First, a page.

A few weeks ago, I highlighted three picture books about marriage equality. A similar read for an upper elementary crowd is Love, Penelope, by Joanne Rocklin. This book is about Penny, a girl who is excited to learn her moms are expecting a new baby. In a series of letters to her new sibling, Penny describes her life, her love of the Golden State Warriors basketball team, and the difficulties of elementary school.
This novel endeavours to teach a number of important lessons about inclusion, equality, prejudice and many other issues. While it casts too wide a scope, and would benefit from more intense focus on fewer topics, the author does a good job of breaking down issues in age appropriate ways. For instance, Penny's family faces homophobia at a few points in the book, and the reader gets to see the impact of these actions. Significantly, a few secondary characters work to overcome their prejudices and make amends, showing how people can change for the better.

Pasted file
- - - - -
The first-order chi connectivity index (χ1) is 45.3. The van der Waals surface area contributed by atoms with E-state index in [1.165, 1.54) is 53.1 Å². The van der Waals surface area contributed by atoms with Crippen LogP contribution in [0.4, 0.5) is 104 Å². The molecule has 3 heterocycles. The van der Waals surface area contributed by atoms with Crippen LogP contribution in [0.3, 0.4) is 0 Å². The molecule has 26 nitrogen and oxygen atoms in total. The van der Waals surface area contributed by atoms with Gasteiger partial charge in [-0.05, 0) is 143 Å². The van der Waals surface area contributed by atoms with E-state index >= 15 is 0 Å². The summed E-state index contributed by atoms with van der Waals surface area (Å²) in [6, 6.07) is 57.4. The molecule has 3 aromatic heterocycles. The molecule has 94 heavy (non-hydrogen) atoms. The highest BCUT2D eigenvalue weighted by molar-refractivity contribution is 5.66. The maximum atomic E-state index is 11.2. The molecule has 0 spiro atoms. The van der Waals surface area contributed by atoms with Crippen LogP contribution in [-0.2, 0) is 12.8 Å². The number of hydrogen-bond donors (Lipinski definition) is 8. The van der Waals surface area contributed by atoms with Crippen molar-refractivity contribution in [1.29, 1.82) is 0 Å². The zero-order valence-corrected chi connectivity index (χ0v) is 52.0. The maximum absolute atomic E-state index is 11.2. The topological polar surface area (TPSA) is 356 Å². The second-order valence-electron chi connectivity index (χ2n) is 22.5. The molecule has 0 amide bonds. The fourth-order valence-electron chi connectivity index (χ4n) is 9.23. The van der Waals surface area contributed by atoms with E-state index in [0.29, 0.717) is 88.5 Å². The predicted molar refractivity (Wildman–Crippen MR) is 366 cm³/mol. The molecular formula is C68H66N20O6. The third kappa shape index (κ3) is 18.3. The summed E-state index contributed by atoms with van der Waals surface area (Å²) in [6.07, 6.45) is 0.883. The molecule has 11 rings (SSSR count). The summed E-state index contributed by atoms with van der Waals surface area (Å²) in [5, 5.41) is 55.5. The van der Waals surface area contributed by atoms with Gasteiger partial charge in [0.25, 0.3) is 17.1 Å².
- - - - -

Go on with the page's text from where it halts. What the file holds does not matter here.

Another notable thread running through the plot is cultural appropriation. Penny's non-biological mother is Ohlone, which is an indigenous group of California. Penny lies and says she is of Ohlone descent for a school project, despite knowing this is dishonest. I would have liked to see more out of this storyline, since its resolution seems a little too sugary. I'll direct you to check out Debbie Reese's review of the book. She analyzes how it portrays Indigenous people and finds it lacking.
A few parts of the book didn't speak to me strongly, like the main character's obsession with the Golden State Warriors. Basketball isn't really my thing. However, the book isn't for me and I know a number of students who would happily devour any book that talks about the sport. This would likely be a good read for them.